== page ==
This Cochrane review attempts to answer this question, updating its 2008 review, and including a total of 50 controlled trials from 1966 to February 2015, with a total of 4151 participants. The primary outcome studied was testing excellent intubation conditions during RSI using Goldberg scale, which assigns specific scores to jaw relaxation during laryngoscopy and resistance to blade, vocal cord position, and patient’s response to intubation. The review concluded that there is moderate-quality evidence that succinylcholine is more likely than Rocuronium to produce excellent intubation conditions. That said, both drugs offer clinically acceptable conditions for intubation. An interesting finding as well is that the use of thiopental as an induction agent provides superior intubation conditions, and was used in over half of the participants, raising the possibility of a confounder, especially since newer studies from North America don’t utilize thiopental anymore due to its limited availability. Bottom Line: Succinylcholine remains equivalent to if not superior to Rocuronium.
An Age-Adjusted D-dimer Threshold for Emergency Department Patients With Suspected Pulmonary Embolus: Accuracy and Clinical Implications
Adam L. Sharp, et al.
Annals of Emergency Medicine. February 2016;67(2):249-257
Optimizing the diagnostic accuracy of pulmonary embolism has been a focus of the American College of Emergency Physicians’ (ACEP) Choosing Wisely initiative, and the use of age-adjusted cutoff for D-dimer was encouraged in the 2015 Best Practice Advice for Evaluation of Pulmonary Embolism from the American College of Physicians, but can this be safely applied to daily clinical practice? This retrospective study examined data collected from 14 emergency departments in patients above the age of 50 with suspected pulmonary embolism. Only those who received a d-dimer test were included, with a total of more than 30,000 patients. The primary goal was to test the compare the accuracy of age-adjusted d-dimer (age X 10 in patients above the age of 50) compared to the standard cut-off of 500 ng/dl. The study showed that age-adjusted d-dimer is less sensitive (92.9% compared to 98.0%), but more specific (63.9% compared to 54.4%), than a limit of 500 ng/dl, with a comparable negative predictive value (NPV) (99.8% vs 99.9%). Translated to the clinical setting, the use of age-adjusted cut-off will lead to 20% reduction in false positive values for d-dimer (and subsequent unnecessary imaging and contrast-associated complications). Bottom Line: Using age-adjusted d-dimer offers a higher specificity than a standard cut off of 500ng/dL, with a slight compromise in sensitivity, and a similar NPV.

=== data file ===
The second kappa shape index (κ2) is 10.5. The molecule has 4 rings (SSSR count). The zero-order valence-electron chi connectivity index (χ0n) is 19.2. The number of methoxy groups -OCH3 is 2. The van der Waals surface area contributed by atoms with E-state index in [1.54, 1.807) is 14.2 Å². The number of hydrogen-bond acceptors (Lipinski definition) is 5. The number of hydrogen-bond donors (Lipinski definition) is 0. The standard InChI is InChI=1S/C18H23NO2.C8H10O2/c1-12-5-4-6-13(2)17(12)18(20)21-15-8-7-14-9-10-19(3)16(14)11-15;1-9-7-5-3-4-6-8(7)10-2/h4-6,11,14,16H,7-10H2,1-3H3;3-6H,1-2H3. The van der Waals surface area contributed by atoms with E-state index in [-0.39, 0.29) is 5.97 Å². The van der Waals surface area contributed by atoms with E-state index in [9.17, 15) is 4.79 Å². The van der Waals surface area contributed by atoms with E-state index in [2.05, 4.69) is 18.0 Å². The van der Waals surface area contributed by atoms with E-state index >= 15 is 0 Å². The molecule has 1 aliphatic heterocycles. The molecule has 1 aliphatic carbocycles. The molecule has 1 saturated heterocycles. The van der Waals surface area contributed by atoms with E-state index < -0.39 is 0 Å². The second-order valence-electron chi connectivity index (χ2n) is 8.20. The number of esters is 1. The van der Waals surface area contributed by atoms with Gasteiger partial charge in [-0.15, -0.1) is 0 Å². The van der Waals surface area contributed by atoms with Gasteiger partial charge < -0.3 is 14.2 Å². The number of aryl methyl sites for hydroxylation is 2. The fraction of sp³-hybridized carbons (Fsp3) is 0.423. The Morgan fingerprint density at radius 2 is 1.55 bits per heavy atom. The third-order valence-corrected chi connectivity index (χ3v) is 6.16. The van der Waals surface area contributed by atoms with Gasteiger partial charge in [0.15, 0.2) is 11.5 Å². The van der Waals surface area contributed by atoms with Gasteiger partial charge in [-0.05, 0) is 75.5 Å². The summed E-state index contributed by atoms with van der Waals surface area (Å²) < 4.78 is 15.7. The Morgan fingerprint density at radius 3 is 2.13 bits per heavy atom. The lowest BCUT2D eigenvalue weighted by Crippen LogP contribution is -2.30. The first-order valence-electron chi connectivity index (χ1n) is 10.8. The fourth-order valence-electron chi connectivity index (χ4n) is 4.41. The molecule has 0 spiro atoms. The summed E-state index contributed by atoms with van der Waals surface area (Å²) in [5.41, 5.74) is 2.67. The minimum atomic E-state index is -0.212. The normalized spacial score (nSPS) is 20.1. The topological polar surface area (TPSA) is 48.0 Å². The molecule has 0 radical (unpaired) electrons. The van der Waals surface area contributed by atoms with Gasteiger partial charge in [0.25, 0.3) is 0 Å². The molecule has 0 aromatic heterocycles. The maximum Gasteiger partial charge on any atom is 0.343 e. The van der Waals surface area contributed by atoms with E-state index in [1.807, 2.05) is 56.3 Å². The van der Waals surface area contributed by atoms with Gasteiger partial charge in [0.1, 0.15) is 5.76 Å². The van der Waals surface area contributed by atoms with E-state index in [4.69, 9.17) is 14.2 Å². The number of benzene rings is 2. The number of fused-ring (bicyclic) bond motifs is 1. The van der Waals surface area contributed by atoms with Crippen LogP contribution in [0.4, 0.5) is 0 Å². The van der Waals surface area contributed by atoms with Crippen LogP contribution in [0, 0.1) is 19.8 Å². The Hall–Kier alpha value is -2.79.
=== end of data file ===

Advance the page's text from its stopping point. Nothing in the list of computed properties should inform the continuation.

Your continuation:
The Diagnostic Accuracy of Bedside Ocular Ultrasonography for the Diagnosis of Retinal Detachment: A Systematic Review and Meta-Analysis
Michael E. Vrablik, et al.
Annals of Emergency Medicine. February 2015; 65(2):199-203
The increased availability of point-of-care ultrasound offers an attractive diagnostic tool for some ocular emergencies, namely retinal detachment. This systematic review identified 3 prospective observational trials to diagnose retinal detachment using an ultrasound in emergency departments, with a total of 201 patients. The prevalence of retinal detachment in the studies ranged between 15% and 38%, and included traumatic detachment. The sensitivity of the ultrasound studies was between 97% and 100%, with a specificity of 83% to 100%, using an ophthalmologic evaluation as gold standard. The higher sensitivities might be biased by the extensive training that some (not all) participants had, including fellowships.
Bottom Line: Bedside ocular ultrasound can be used to diagnose retinal detachment with a very high accuracy.
The Utility of Inferior Vena Cava Diameter and the Degree of Inspiratory Collapse in Patients With Systolic Heart Failure
Feyzullah Besli, et al.
American Journal of Emergency Medicine. May 2015;33(5):653-657
The relation between the diameter of the inferior vena cava (IVC), central venous pressure (CVP) and volume status has been extensively studied in the past to assess a patientfs fluid responsiveness, especially during resuscitations. This study builds on similar concepts to examine the correlation between elevated right atrial pressure in heart failure and IVC diameter and collapsibility. It compared 3 groups of patients; patients with decompensated heart failure, compensated heart failure and normal subjects. All patients had a transthoracic echo to assess their IVC diameter and degree of inspiratory collapse (.50%, <50% or absent), in addition to NTproBNP levels.
Both inferior vena cava diameters and NT-proBNP levels were higher in patients with heart failure than control subjects, with a strong association between IVC collapsibility and NT-proBNP values; the higher the NT-proBNP levels, the less collapsible the IVC. The study concluded that an IVC diameter of 20.5 mm or more, predicted a diagnosis of compensated heart failure with a sensitivity of 90% and a specificity of 73%.
Bottom Line: IVC measurement and collapsibility may be useful in determining a patient’s volume status in heart failure, in addition to other more commonly used sonographic markers.